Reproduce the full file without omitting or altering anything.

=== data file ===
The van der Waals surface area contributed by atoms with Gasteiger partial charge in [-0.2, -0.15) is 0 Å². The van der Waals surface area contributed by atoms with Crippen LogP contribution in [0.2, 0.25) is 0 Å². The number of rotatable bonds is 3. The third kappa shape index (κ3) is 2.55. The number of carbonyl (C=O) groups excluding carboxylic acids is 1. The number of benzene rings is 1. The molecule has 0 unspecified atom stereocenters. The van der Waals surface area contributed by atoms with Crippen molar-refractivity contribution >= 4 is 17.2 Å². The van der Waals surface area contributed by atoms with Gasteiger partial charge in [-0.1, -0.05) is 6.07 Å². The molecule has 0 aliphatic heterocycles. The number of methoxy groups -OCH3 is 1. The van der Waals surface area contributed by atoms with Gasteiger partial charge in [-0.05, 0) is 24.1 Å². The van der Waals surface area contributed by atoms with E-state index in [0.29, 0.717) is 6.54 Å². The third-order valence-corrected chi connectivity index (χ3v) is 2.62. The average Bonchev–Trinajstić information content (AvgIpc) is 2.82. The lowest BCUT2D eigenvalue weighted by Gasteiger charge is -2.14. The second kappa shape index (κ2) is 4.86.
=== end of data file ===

The van der Waals surface area contributed by atoms with Gasteiger partial charge in [-0.2, -0.15) is 0 Å². The van der Waals surface area contributed by atoms with Crippen LogP contribution in [0.2, 0.25) is 0 Å². The number of rotatable bonds is 3. The third kappa shape index (κ3) is 2.55. The number of carbonyl (C=O) groups excluding carboxylic acids is 1. The number of benzene rings is 1. The molecule has 0 unspecified atom stereocenters. The van der Waals surface area contributed by atoms with Crippen molar-refractivity contribution >= 4 is 17.2 Å². The van der Waals surface area contributed by atoms with Gasteiger partial charge in [-0.1, -0.05) is 6.07 Å². The molecule has 0 aliphatic heterocycles. The number of methoxy groups -OCH3 is 1. The van der Waals surface area contributed by atoms with Gasteiger partial charge in [-0.05, 0) is 24.1 Å². The van der Waals surface area contributed by atoms with E-state index in [0.29, 0.717) is 6.54 Å². The third-order valence-corrected chi connectivity index (χ3v) is 2.62. The average Bonchev–Trinajstić information content (AvgIpc) is 2.82. The lowest BCUT2D eigenvalue weighted by Gasteiger charge is -2.14. The second kappa shape index (κ2) is 4.86.